Statements of Discipline of Nonviolent Movements, unsigned,
(Apparently used in nonviolence training.)
Why Didn't They Hit
Back? Jhan & June Robbins, Redbook, 1963.
CORE pamphlet describing one of the rare instances of nonviolence converting a racist attacker into a supporter.
Nonviolence: An Interpretation, Julian Bond. Freedomways, 1963.
CORE Rules for Action (1963-64)
Proposal For Action in Montgomery,
Diane Nash, September, 1963.
(See The Alabama Project for background.)
Excerpts from SCLC: Handbook for Freedom Army Recruits, Alabama, spring 1964:
Code of Discipline
Hints for a Profitable Stay in Jail
Rules for Prison
The New Jacobins and Full
Emancipation, James Farmer, CORE. 1964.
(On nonviolence & strategy.)
Nonviolence — Why?, Martin Oppenheimer.
(1964) (Training scenarios) [PDF]
The Limits of Nonviolence, Howard Zinn. Freedomways, 1964.
Peacemaker: Orientation Program in Nonviolence, Unsigned, Catholic Worker. September 7 1965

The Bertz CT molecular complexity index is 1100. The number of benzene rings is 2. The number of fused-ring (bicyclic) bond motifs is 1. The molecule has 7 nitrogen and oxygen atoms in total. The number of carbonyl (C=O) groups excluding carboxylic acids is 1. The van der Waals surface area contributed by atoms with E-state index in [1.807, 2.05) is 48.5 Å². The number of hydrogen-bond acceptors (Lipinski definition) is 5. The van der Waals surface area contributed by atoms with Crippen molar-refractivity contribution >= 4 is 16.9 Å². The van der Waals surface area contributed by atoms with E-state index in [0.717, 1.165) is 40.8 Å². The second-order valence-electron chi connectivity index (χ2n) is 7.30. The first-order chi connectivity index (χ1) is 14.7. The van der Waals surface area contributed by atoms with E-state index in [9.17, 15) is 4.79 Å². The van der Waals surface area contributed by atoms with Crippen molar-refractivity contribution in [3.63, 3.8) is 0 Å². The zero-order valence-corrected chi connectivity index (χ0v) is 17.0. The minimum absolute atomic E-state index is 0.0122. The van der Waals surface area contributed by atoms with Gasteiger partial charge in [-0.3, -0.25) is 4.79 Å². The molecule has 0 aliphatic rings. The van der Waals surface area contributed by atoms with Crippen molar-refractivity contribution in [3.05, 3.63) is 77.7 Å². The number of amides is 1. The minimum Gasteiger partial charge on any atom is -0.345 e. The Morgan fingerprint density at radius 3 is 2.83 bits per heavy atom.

The New Nonviolence, David Dellinger. Undated (probably 1966 or 1967).
Neither Victims Nor Executioners ~ Nonviolent Resistance in the Civil Rights Movement, by Bob Wechsler. 2009
Possible Role Playing Situations. Nonviolence Training (possibly from 1964 Freedom Summer)
Articles by Bruce Hartford, CORE & SCLC.
Two Kinds of Nonviolent Resistance
100 Years of Nonviolent Struggle
Nonviolent Resistance & Political Power
Nonviolent Resistance, Reform, & Revolution
Working the 5-95 Split
Onion Theory of Nonviolent Protest
Audacity & Humor — Tactics of Nonviolence
Rubber Band Theory of History, Water Strategy of Social Change
The Tao of Social Struggle
Notes from a Nonviolent Training Session (1963)
Questions & Comments on "Notes from a Nonviolent Training Session"